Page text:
At Pitti, Damir Doma is Layered and Light

The influential fashion fair Pitti Uomo and its kid sister Pitti W are in full swing in Florence, offering a chance for the international fashion contingent—and particularly the menswear pros here scouting fashion’s latest moves before heading to the runway marathons in Milan and Paris—to flaunt their own high-summer city style. Dressing for Pitti is based on a “more is more” ethos, but under the hot Tuscan sun (temperatures this week have sizzled into the high 90s, and air-conditioning is far from a guarantee), pared-down and lean have taken the day. Imagine a group of chic lifeguards attending a rescue-skills symposium at a small Mediterranean beach town: cropped and snug white chinos, pastel muscle-man T-shirts, a colorful neck scarf here and there, and striped linen satchels slung over shoulders sums up the prevailing look.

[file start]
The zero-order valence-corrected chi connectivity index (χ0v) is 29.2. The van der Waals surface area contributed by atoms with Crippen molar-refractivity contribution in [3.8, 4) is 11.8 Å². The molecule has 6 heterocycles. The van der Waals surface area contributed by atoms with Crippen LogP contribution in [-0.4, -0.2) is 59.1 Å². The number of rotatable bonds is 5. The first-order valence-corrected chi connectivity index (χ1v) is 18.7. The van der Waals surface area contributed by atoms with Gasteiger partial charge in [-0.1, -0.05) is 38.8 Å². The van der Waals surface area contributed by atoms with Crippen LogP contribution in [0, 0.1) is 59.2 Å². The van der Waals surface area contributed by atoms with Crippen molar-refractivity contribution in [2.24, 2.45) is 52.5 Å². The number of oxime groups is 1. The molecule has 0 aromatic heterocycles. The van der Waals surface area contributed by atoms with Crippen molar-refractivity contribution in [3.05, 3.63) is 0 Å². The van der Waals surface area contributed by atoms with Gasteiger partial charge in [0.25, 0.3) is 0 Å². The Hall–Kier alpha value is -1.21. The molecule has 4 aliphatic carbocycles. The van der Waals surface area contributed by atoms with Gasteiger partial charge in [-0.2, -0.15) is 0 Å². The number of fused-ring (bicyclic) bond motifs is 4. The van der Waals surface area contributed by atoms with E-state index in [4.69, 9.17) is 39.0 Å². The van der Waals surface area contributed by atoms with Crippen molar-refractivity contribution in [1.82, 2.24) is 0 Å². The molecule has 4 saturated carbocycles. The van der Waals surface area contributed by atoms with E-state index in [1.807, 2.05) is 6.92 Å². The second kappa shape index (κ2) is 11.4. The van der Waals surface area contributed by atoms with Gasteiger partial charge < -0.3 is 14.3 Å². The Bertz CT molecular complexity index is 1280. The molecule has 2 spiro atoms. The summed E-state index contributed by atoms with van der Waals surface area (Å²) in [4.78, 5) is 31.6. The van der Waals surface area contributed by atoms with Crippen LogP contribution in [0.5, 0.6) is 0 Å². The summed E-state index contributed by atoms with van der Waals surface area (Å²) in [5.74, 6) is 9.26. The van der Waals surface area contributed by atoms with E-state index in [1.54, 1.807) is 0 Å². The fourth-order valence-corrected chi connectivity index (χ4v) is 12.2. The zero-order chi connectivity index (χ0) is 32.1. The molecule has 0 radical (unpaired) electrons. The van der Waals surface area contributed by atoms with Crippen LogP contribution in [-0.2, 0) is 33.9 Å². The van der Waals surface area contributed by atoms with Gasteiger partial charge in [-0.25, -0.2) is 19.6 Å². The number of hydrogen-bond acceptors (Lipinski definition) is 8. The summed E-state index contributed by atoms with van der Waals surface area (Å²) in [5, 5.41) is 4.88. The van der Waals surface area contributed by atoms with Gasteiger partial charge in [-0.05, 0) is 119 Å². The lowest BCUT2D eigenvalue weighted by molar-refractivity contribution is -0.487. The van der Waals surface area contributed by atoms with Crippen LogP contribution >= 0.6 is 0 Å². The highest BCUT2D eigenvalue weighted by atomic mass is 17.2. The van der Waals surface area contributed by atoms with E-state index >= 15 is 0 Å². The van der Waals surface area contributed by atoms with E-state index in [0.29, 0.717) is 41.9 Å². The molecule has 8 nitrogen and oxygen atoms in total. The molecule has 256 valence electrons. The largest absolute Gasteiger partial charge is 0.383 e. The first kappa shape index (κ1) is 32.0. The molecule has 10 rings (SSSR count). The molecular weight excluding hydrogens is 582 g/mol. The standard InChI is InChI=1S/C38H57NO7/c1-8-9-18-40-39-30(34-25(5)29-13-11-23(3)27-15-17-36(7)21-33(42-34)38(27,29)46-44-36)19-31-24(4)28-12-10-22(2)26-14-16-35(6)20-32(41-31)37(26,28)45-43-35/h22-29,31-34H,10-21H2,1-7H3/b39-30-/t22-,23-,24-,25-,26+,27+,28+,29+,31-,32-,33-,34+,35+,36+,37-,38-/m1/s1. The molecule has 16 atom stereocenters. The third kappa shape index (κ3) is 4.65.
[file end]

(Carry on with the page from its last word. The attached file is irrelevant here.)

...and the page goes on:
Already an established young name in menswear, the Croatian-born, Bavarian-raised, and Paris-based Damir Doma is Pitti W’s anointed Guest Women’s designer this season. The 32-year-old designer chose the lush gardens of Florence’s Palazzo Corsini to show his Spring/Summer 2014 women’s pre-collection, the first one he’s done with his new Italian production partner Zamasport. “The clothes are graphic, and I felt like I was painting,” said Doma, who previewed a few looks at a working lunch staged in a converted barn on the palazzo’s grounds. Doma also produced a fascinating scrapbook for Fondazione Pitti Discovery, offering a layered sampling of his inspirations.